2. Some caregivers have had success when covering the child’s hands with socks at times they’re likely to suck their thumb, or placing band aids over the thumb/fingers, or making reward systems with stickers and charts to increase motivation. Others have attached the desired behavior to a milestone, i.e. “once they turn four, they are too big to suck their thumb anymore” in hopes the child will cooperate with the change as they will want to be a successful new 4-year-old.

You can read more about how we address prolonged thumb-sucking and potential issues that may arise if allowed to continue too long here.

When to Consider Orthodontic Treatment

When seeking early intervention orthodontic treatment, the time period when patients have both permanent and primary teeth generally works best. This phase is particularly advantageous because the teeth and bones are malleable and move most easily, allowing for optimal results.

There are exceptions, however, so if you happen to see that your child’s jaw is poorly aligned (or they’re having a similar problem) earlier than this, we’d like to schedule a complimentary consultation with them at age 7 or earlier. At this consultation, we’ll assess your child’s growth, the development of their teeth, palate, and supporting bones, and evaluate what, if any, type of intervention they will need.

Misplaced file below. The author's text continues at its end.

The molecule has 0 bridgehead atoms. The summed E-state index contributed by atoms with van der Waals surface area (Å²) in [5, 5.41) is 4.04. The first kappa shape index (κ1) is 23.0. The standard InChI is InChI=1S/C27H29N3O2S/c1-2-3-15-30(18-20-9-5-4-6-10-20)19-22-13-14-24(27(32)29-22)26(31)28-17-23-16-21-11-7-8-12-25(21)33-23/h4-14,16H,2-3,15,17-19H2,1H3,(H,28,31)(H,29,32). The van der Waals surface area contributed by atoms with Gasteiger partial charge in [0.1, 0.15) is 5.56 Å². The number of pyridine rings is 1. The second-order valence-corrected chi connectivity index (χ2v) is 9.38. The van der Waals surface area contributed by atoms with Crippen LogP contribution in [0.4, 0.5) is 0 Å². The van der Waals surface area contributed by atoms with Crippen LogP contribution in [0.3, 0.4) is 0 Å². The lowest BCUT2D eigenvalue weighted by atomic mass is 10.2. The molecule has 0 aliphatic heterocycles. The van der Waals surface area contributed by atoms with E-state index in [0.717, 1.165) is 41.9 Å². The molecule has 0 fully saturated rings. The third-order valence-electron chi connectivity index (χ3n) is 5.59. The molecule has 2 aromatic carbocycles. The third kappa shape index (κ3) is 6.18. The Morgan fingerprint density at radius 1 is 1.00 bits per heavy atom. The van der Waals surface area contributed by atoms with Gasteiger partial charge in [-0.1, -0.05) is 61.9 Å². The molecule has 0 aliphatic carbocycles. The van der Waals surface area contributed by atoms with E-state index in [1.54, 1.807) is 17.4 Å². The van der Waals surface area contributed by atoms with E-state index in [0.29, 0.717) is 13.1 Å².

Most children won’t be mature enough for orthodontic treatment until the age of 7. When deciding which treatment to use, aside from evaluating their teeth and physical development, we will also ask our patient and their parents some questions to assess their maturity. We will ask questions like:

  • Does your child brush their teeth independently?
  • Did they get their 6-year molars in yet?
  • Have you talked with your child about the possibility of visiting the orthodontist and why it might be helpful?
  • Does your child regularly see the dentist?
  • Does your child express themselves emotionally?

If all the answers are yes, we will likely decide they meet the maturity level necessary for a consultation, and schedule them in for one. (5)

Treatment Options and How Long It Takes

Overall, the way we treat a crossbite is determined on a case-by-case basis, with some benefiting from the use of an expander, or a habit reminder, and others being corrected with limited braces.